By Lori Barry, Family Educator |

Stress can come from many different sources—even from happy, exciting sources such as a new little member of the family.

Adjusting family routines after a baby’s birth can be stressful. A new baby involves many changes physically, mentally, emotionally, and relationally. Most families will experience normal ups and downs for the first few months. Each person has a different tolerance level. What is important is to know how to calm yourself when you start to feel overwhelmed because your emotional health affects your infant’s social, emotional, and intellectual development.

About 85% of new moms go through normal postpartum adjustment (Parents as Teachers). It can include:

  • The Baby Blues: being tearful, sleepless-ness, exhaustion, and irritability in the first two or three days after the baby’s birth. It happens to 50-80% of all new moms and lasts a week or two (Parents as Teachers).
  • Normal Postpartum Adjustment Reaction: sometimes called “normal craziness”—feeling distress while going through “normal adjustment.” These feelings are okay. Having a baby is tiring! This can last a couple of months.
  • Postpartum Exhaustion: being overwhelmed and extremely tired from lack of or interrupted sleep. When your baby has a regular sleep schedule (usually several weeks), you will get more rest and recover.

Remember, these experiences are normal. Coping with stress effectively is different for each one of us. However, experts agree that self-care is key to your emotional health. It also gives you the physical and emotional energy to be a good parent.

Parents living with chronic stress are at increased risk for acting in a way that could lead to child abuse or neglect. When a parent is overstressed, it is more difficult to provide the calm, caring atmosphere a child needs to grow and develop. Attachment, that vital bond between a parent and child, is also more difficult for a parent who is irritable and not feeling well. When children do not feel a safe, positive attachment, they in turn feel stress. This stress can temporarily or even permanently affect the part of a child’s growing brain required for making attachments, thereby affecting future relationships and friendships.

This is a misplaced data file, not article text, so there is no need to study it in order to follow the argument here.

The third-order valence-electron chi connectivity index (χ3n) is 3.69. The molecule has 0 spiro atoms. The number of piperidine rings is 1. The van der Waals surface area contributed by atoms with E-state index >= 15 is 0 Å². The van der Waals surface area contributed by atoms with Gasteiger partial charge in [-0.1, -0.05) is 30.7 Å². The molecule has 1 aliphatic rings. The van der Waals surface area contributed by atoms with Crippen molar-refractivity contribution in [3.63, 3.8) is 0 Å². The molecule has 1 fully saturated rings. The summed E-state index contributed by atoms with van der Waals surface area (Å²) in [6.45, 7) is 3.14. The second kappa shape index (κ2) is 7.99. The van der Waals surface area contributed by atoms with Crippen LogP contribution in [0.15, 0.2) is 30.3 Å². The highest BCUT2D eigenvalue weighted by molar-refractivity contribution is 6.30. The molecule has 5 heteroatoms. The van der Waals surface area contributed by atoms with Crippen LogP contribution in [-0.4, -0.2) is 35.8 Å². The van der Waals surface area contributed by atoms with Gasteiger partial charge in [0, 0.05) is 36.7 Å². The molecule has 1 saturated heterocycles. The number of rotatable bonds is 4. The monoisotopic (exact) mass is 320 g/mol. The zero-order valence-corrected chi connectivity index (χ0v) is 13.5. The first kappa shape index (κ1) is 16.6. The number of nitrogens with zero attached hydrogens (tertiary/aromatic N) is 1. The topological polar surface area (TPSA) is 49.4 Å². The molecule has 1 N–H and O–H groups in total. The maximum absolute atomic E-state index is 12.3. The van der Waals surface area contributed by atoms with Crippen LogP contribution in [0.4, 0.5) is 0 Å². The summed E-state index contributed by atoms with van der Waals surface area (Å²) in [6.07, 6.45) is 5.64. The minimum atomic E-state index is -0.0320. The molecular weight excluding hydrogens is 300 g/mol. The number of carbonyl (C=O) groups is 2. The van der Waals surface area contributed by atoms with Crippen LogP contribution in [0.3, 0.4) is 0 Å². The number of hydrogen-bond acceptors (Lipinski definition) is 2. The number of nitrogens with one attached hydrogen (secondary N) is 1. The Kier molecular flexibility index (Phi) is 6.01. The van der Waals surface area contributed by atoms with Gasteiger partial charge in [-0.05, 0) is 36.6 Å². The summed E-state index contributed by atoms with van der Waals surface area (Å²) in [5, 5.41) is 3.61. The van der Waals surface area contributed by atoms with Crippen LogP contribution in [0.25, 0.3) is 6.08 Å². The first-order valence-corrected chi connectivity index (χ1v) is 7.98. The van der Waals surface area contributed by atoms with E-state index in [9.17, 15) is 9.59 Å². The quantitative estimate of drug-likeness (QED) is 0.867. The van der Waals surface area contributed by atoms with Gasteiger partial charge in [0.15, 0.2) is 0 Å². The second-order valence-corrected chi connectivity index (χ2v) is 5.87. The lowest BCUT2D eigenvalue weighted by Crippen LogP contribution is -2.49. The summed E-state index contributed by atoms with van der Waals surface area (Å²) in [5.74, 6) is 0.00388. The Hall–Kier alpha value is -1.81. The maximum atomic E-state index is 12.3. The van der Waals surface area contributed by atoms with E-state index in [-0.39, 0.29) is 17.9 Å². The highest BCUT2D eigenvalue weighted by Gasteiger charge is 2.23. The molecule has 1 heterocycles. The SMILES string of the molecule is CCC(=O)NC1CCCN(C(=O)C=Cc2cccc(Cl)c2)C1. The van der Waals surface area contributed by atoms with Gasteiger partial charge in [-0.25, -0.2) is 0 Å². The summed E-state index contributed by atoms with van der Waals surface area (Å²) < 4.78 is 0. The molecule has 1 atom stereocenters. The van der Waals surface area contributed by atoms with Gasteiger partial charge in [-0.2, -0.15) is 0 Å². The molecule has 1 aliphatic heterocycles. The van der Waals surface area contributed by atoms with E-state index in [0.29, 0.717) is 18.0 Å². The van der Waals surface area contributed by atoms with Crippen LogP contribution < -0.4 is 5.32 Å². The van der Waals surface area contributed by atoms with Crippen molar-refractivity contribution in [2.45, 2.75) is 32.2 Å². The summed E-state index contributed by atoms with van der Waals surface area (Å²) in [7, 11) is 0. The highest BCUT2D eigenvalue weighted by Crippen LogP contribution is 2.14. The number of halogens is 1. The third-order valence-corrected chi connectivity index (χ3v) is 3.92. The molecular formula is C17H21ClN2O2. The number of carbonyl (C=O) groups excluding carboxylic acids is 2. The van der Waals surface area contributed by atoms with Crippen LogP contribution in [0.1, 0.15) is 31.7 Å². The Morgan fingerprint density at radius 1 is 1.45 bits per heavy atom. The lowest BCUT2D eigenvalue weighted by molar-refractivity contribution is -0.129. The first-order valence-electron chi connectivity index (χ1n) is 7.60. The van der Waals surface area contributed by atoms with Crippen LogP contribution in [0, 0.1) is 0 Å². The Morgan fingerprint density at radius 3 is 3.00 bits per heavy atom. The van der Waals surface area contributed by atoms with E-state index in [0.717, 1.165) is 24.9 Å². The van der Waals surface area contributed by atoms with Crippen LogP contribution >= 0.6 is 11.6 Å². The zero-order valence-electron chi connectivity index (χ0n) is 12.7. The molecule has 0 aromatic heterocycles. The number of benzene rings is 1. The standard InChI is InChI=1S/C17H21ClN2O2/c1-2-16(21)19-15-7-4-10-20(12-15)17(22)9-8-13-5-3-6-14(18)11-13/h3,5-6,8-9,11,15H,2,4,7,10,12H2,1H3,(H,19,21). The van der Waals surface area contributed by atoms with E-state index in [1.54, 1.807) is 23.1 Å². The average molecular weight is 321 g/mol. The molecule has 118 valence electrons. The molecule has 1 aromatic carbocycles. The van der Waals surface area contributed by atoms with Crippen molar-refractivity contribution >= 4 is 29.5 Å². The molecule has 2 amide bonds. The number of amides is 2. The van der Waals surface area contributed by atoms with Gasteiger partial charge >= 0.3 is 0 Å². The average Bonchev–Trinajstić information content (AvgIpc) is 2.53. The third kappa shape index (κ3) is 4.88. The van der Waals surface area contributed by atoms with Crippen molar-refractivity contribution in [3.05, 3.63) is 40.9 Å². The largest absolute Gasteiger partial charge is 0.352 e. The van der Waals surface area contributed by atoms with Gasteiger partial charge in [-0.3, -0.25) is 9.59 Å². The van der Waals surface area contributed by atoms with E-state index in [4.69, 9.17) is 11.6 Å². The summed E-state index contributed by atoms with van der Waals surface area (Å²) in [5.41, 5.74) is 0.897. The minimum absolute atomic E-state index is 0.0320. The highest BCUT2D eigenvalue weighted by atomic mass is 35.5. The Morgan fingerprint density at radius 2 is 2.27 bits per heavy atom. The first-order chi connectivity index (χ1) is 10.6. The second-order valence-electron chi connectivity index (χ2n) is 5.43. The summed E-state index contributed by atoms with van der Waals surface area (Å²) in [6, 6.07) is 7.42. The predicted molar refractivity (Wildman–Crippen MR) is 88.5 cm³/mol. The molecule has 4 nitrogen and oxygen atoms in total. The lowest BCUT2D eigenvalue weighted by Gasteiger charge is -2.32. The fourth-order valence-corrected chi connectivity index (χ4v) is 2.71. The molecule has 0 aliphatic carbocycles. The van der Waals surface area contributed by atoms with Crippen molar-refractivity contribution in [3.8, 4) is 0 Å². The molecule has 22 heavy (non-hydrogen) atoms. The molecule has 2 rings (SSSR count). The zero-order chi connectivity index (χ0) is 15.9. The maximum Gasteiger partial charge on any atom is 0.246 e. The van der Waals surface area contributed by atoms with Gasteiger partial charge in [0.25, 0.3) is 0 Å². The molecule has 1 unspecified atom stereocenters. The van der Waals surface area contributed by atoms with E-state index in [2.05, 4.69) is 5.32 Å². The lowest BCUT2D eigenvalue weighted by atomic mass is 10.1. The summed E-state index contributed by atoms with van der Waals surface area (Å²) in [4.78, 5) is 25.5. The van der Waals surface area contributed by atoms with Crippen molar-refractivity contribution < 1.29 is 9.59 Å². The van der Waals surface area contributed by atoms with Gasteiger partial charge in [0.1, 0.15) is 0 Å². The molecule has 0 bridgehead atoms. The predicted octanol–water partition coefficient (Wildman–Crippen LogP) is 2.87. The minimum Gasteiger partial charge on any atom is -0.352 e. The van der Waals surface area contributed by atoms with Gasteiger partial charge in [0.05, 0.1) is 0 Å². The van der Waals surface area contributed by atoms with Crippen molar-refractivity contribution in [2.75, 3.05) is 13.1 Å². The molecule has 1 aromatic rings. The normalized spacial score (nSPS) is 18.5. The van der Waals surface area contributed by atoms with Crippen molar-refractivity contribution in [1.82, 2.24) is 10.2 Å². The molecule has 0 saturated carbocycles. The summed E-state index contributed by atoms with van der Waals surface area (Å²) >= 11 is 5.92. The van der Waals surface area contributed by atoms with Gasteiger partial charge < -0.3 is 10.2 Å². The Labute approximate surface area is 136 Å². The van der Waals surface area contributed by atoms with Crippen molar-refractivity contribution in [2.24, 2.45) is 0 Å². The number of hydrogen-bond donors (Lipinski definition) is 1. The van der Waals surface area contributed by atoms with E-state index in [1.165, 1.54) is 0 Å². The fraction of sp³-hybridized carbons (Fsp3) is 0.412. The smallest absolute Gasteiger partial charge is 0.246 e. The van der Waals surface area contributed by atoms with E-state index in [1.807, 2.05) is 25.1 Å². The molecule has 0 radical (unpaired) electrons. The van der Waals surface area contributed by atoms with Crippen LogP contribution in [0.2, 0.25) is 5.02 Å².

Children raised in families with chronic stress also develop negative behaviors to get their needs met, including temper tantrums, biting, or hitting.

This time of major adjustment and “normal craziness” is temporary. For both your benefit and that of your new child, find ways and people who can help you manage your stress in a healthy way. Your peace of mind and your child’s healthy development depend on it.

Modeling Healthy Stress Management

Parents and children respond to stress through behaviors or actions that are not usual for them. If young children are guided to use positive coping outlets, they will be better prepared to handle the stresses of teen, young adult, and adult life. We encourage parents to model and teach these practices from the Parents As Teachers Foundational Curriculum.

  • Identify and address the problem.
  • Avoid “Why me?” and take a more active look at a problem.
  • Let some things go. Focus on what you can control.
  • Contribute to the world. Volunteer in some fashion.
  • Listen to your body.
  • Relax! Remember to breathe.
  • Eat well.
  • Sleep well.
  • Take an instant vacation. Hobbies or activities to distract the mind are ideal.
  • Release emotional tension. Talk or do something active.
“Coping with Stress.” Parents As Teachers Foundational Curriculum. 2011.

 Lori is one of the Family Educators at Helping Services. This team uses the Parents As Teachers Curriculum to serve local families of children ages zero to three.

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